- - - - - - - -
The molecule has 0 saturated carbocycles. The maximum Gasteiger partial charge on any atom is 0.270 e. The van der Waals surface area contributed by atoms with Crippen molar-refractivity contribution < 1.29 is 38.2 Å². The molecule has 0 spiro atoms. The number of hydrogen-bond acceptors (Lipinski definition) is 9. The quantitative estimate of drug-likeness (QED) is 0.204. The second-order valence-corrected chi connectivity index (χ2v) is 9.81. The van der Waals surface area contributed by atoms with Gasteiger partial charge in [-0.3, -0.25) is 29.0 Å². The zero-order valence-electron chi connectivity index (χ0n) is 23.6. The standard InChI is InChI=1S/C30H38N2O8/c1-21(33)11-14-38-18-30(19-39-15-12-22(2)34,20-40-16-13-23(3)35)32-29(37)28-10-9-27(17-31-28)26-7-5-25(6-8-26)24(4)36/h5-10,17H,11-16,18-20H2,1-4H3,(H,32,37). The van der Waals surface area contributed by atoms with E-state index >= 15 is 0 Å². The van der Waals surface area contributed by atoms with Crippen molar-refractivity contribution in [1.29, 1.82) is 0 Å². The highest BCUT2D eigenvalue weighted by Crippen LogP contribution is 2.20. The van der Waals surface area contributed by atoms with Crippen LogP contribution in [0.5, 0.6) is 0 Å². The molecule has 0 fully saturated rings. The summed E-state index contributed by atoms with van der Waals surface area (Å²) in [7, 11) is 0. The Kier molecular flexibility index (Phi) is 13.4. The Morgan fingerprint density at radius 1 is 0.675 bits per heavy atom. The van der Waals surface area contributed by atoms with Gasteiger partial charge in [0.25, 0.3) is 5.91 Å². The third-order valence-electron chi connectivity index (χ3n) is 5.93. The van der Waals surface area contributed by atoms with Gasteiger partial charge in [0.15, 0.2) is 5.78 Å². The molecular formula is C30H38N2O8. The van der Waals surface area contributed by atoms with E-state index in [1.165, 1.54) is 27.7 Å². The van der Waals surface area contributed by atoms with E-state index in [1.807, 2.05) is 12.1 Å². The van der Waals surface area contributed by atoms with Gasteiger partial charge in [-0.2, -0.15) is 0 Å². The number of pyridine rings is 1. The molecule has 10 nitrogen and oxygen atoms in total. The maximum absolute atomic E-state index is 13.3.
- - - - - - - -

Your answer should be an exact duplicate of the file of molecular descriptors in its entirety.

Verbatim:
The molecule has 0 saturated carbocycles. The maximum Gasteiger partial charge on any atom is 0.270 e. The van der Waals surface area contributed by atoms with Crippen molar-refractivity contribution < 1.29 is 38.2 Å². The molecule has 0 spiro atoms. The number of hydrogen-bond acceptors (Lipinski definition) is 9. The quantitative estimate of drug-likeness (QED) is 0.204. The second-order valence-corrected chi connectivity index (χ2v) is 9.81. The van der Waals surface area contributed by atoms with Gasteiger partial charge in [-0.3, -0.25) is 29.0 Å². The zero-order valence-electron chi connectivity index (χ0n) is 23.6. The standard InChI is InChI=1S/C30H38N2O8/c1-21(33)11-14-38-18-30(19-39-15-12-22(2)34,20-40-16-13-23(3)35)32-29(37)28-10-9-27(17-31-28)26-7-5-25(6-8-26)24(4)36/h5-10,17H,11-16,18-20H2,1-4H3,(H,32,37). The van der Waals surface area contributed by atoms with E-state index >= 15 is 0 Å². The van der Waals surface area contributed by atoms with Crippen molar-refractivity contribution in [1.29, 1.82) is 0 Å². The highest BCUT2D eigenvalue weighted by Crippen LogP contribution is 2.20. The van der Waals surface area contributed by atoms with Crippen LogP contribution in [0.5, 0.6) is 0 Å². The molecule has 0 fully saturated rings. The summed E-state index contributed by atoms with van der Waals surface area (Å²) in [7, 11) is 0. The Kier molecular flexibility index (Phi) is 13.4. The Morgan fingerprint density at radius 1 is 0.675 bits per heavy atom. The van der Waals surface area contributed by atoms with Gasteiger partial charge in [0.25, 0.3) is 5.91 Å². The third-order valence-electron chi connectivity index (χ3n) is 5.93. The van der Waals surface area contributed by atoms with Gasteiger partial charge in [0.15, 0.2) is 5.78 Å². The molecular formula is C30H38N2O8. The van der Waals surface area contributed by atoms with E-state index in [1.165, 1.54) is 27.7 Å². The van der Waals surface area contributed by atoms with E-state index in [1.807, 2.05) is 12.1 Å². The van der Waals surface area contributed by atoms with Gasteiger partial charge in [-0.2, -0.15) is 0 Å². The number of pyridine rings is 1. The molecule has 10 nitrogen and oxygen atoms in total. The maximum absolute atomic E-state index is 13.3.